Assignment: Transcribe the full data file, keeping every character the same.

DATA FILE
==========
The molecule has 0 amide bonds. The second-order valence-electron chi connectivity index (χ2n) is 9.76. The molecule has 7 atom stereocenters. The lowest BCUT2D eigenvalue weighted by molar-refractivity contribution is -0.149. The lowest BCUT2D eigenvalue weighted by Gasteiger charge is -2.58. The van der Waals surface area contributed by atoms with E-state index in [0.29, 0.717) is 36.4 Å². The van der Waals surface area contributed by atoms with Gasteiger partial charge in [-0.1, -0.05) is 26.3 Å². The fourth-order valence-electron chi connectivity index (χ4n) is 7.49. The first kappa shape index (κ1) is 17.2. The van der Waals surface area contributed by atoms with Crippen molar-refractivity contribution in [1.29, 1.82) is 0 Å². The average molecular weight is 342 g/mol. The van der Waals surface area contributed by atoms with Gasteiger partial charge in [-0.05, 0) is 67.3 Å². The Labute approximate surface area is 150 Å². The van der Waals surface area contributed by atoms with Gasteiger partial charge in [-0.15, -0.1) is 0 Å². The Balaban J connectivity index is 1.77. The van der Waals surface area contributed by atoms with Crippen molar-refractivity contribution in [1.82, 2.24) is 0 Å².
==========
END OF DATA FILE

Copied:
The molecule has 0 amide bonds. The second-order valence-electron chi connectivity index (χ2n) is 9.76. The molecule has 7 atom stereocenters. The lowest BCUT2D eigenvalue weighted by molar-refractivity contribution is -0.149. The lowest BCUT2D eigenvalue weighted by Gasteiger charge is -2.58. The van der Waals surface area contributed by atoms with E-state index in [0.29, 0.717) is 36.4 Å². The van der Waals surface area contributed by atoms with Gasteiger partial charge in [-0.1, -0.05) is 26.3 Å². The fourth-order valence-electron chi connectivity index (χ4n) is 7.49. The first kappa shape index (κ1) is 17.2. The van der Waals surface area contributed by atoms with Crippen molar-refractivity contribution in [1.29, 1.82) is 0 Å². The average molecular weight is 342 g/mol. The van der Waals surface area contributed by atoms with Gasteiger partial charge in [-0.05, 0) is 67.3 Å². The Labute approximate surface area is 150 Å². The van der Waals surface area contributed by atoms with Gasteiger partial charge in [-0.15, -0.1) is 0 Å². The Balaban J connectivity index is 1.77. The van der Waals surface area contributed by atoms with Crippen molar-refractivity contribution in [1.82, 2.24) is 0 Å².